In those cases the packets are marked as "unsure". In those cases the packets are marked as "unsure".
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parameters, and those heuristics benefit from the existing TCP / UDP parameters, and those heuristics benefit from the existing TCP / UDP
flows which were present in the previous IPsec SA. In that case it flows which were present in the previous IPsec SA. In that case it
is just enough to check that if a new IPsec SA has packets belonging is just enough to check that if a new IPsec SA has packets belonging
to the flows of some other IPsec SA (previous IPsec SA before rekey), to the flows of some other IPsec SA (previous IPsec SA before rekey),
and if those flows are already known by the deep inspection engine, and if those flows are already known by the deep inspection engine,
it will give a strong indication that the new SA is really ESP-NULL. it will give a strong indication that the new SA is really ESP-NULL.
The worst case scenario is when an end node starts up communication, The worst case scenario is when an end node starts up communication,
i.e. it does not have any previous flows through the device. i.e. it does not have any previous flows through the device.
Heuristics will run on the first few packets received from the end Heuristics will run on the first few packets received from the end
node. The later subsections mainly cover these bring up cases, as node. The later subsections mainly cover these start-up cases, as
they are the most difficult. they are the most difficult.
In the protocol checks there are two different types of checks. The In the protocol checks there are two different types of checks. The
first check is for packet validity, i.e. certain locations must first check is for packet validity, i.e. certain locations must
contain specific values. For example, an inner IPv4 header of an contain specific values. For example, an inner IPv4 header of an
IPv4 tunnel packet must have its 4-bit version number set to 4. If IPv4 tunnel packet must have its 4-bit version number set to 4. If
it does not, the packet is not valid, and can be marked as a failure. it does not, the packet is not valid, and can be marked as a failure.
Other positions depending on ICV and IV lengths must also be checked, Other positions depending on ICV and IV lengths must also be checked,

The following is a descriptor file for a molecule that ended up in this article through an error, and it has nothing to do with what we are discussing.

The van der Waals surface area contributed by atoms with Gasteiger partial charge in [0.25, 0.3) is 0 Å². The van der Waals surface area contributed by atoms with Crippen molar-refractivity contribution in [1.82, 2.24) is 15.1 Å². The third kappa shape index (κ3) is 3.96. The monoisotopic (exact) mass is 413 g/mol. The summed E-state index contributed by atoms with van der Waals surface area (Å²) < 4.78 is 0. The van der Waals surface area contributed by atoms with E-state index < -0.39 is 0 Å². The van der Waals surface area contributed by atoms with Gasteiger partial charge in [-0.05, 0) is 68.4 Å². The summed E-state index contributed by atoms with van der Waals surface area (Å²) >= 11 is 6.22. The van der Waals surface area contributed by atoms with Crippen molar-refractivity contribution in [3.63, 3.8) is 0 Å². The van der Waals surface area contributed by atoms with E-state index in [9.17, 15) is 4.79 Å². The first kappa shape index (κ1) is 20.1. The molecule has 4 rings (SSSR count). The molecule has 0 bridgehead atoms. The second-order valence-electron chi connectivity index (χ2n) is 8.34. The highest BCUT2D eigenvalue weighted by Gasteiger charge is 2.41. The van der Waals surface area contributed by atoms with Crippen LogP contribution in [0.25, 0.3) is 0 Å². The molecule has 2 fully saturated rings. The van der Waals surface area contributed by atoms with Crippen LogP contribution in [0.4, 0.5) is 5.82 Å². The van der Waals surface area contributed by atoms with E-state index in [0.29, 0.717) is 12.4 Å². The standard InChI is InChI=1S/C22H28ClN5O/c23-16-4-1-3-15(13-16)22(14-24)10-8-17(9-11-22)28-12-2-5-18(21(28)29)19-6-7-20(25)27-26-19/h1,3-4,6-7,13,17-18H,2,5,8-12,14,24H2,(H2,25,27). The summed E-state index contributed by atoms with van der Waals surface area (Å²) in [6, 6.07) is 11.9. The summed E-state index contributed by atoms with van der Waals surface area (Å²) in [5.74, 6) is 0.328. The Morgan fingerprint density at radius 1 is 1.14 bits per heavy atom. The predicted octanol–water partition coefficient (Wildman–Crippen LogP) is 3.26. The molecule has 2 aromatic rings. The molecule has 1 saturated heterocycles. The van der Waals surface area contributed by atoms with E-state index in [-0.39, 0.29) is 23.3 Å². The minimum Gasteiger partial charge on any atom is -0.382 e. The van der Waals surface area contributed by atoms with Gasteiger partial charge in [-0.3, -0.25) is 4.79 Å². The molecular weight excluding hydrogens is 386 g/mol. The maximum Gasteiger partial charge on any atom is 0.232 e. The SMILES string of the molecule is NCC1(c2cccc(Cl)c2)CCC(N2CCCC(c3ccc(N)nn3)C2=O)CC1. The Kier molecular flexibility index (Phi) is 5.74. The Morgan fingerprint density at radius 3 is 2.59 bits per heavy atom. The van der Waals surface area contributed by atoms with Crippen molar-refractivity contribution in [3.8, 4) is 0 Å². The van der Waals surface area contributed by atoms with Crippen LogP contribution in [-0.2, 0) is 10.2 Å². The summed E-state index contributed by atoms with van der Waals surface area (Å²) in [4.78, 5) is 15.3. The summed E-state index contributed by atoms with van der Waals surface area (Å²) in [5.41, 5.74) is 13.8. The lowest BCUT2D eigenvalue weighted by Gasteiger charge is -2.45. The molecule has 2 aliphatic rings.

and if all of them are failures, then the packet is a failure. If and if all of them are failures, then the packet is a failure. If
any of the checks are "unsure" the packet is marked as such. any of the checks are "unsure" the packet is marked as such.
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When the first TCP packet is fed to the heuristics, it is most likely When the first TCP packet is fed to the heuristics, it is most likely
going to be the SYN packet of the new connection, thus it will have going to be the SYN packet of the new connection, thus it will have
less useful information than other later packets might have. The less useful information than other later packets might have. The
best valid packet checks include: checking that header length and best valid packet checks include: checking that header length and
flags have valid values; checking source and destination port flags have valid values; checking source and destination port
numbers, which in some cases can be used for heuristics (but in numbers, which in some cases can be used for heuristics (but in
general they cannot be reliably distinguished from random numbers general they cannot be reliably distinguished from random numbers
apart from some well-known ports like 25/80/110/143). apart from some well-known ports like 25/80/110/143).
The most obvious field, TCP checksum, might not be usable, as it is The most obvious field, TCP checksum, might not be usable, as it is
possible that the packet has already transited a NAT box, thus the IP possible that the packet has already transited a NAT box which
numbers used in the checksum are wrong, thus the checksum is wrong. changed the IP addresses but assumed any ESP payload was encrypted
If the checksum is correct that can again be used to increase the and did not fix the transport checksums with the new IP addresses.
valid bit count, but verifying checksums is a costly operation, thus Thus the IP numbers used in the checksum are wrong, thus the checksum